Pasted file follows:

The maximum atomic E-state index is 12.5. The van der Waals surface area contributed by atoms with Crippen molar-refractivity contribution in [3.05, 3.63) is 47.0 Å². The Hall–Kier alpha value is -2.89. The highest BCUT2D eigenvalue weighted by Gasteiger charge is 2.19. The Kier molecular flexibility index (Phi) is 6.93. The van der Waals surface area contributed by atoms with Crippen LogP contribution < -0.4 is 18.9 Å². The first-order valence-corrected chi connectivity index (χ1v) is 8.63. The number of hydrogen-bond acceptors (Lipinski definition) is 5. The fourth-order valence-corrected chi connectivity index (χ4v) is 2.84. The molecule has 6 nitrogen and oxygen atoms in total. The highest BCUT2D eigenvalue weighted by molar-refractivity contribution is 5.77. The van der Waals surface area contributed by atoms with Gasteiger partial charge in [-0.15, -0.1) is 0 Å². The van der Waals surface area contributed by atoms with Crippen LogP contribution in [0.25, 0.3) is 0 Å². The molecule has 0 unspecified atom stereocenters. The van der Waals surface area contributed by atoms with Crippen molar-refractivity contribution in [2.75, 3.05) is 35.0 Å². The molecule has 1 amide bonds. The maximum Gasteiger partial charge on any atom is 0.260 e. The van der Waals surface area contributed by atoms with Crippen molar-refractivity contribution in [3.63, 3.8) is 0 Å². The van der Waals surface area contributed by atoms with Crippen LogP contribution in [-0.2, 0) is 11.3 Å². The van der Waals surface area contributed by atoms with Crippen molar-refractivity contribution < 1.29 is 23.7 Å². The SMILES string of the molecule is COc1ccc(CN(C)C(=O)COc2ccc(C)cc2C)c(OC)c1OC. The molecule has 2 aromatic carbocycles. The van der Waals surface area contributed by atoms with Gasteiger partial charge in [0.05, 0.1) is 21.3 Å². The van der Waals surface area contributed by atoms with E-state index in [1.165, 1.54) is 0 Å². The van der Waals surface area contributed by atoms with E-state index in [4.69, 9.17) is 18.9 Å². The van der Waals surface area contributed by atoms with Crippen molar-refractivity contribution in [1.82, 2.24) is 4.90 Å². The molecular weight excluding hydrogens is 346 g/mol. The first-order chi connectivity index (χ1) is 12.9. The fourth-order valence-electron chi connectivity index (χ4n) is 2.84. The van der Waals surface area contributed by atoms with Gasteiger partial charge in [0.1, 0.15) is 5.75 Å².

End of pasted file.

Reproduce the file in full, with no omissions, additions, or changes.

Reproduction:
The maximum atomic E-state index is 12.5. The van der Waals surface area contributed by atoms with Crippen molar-refractivity contribution in [3.05, 3.63) is 47.0 Å². The Hall–Kier alpha value is -2.89. The highest BCUT2D eigenvalue weighted by Gasteiger charge is 2.19. The Kier molecular flexibility index (Phi) is 6.93. The van der Waals surface area contributed by atoms with Crippen LogP contribution < -0.4 is 18.9 Å². The first-order valence-corrected chi connectivity index (χ1v) is 8.63. The number of hydrogen-bond acceptors (Lipinski definition) is 5. The fourth-order valence-corrected chi connectivity index (χ4v) is 2.84. The molecule has 6 nitrogen and oxygen atoms in total. The highest BCUT2D eigenvalue weighted by molar-refractivity contribution is 5.77. The van der Waals surface area contributed by atoms with Gasteiger partial charge in [-0.15, -0.1) is 0 Å². The van der Waals surface area contributed by atoms with Crippen LogP contribution in [0.25, 0.3) is 0 Å². The molecule has 0 unspecified atom stereocenters. The van der Waals surface area contributed by atoms with Crippen molar-refractivity contribution in [2.75, 3.05) is 35.0 Å². The molecule has 1 amide bonds. The maximum Gasteiger partial charge on any atom is 0.260 e. The van der Waals surface area contributed by atoms with Crippen molar-refractivity contribution in [3.63, 3.8) is 0 Å². The van der Waals surface area contributed by atoms with Crippen LogP contribution in [-0.2, 0) is 11.3 Å². The van der Waals surface area contributed by atoms with Crippen molar-refractivity contribution < 1.29 is 23.7 Å². The SMILES string of the molecule is COc1ccc(CN(C)C(=O)COc2ccc(C)cc2C)c(OC)c1OC. The molecule has 2 aromatic carbocycles. The van der Waals surface area contributed by atoms with Gasteiger partial charge in [0.05, 0.1) is 21.3 Å². The van der Waals surface area contributed by atoms with E-state index in [1.165, 1.54) is 0 Å². The van der Waals surface area contributed by atoms with E-state index in [4.69, 9.17) is 18.9 Å². The van der Waals surface area contributed by atoms with Crippen molar-refractivity contribution in [1.82, 2.24) is 4.90 Å². The molecular weight excluding hydrogens is 346 g/mol. The first-order chi connectivity index (χ1) is 12.9. The fourth-order valence-electron chi connectivity index (χ4n) is 2.84. The van der Waals surface area contributed by atoms with Gasteiger partial charge in [0.1, 0.15) is 5.75 Å².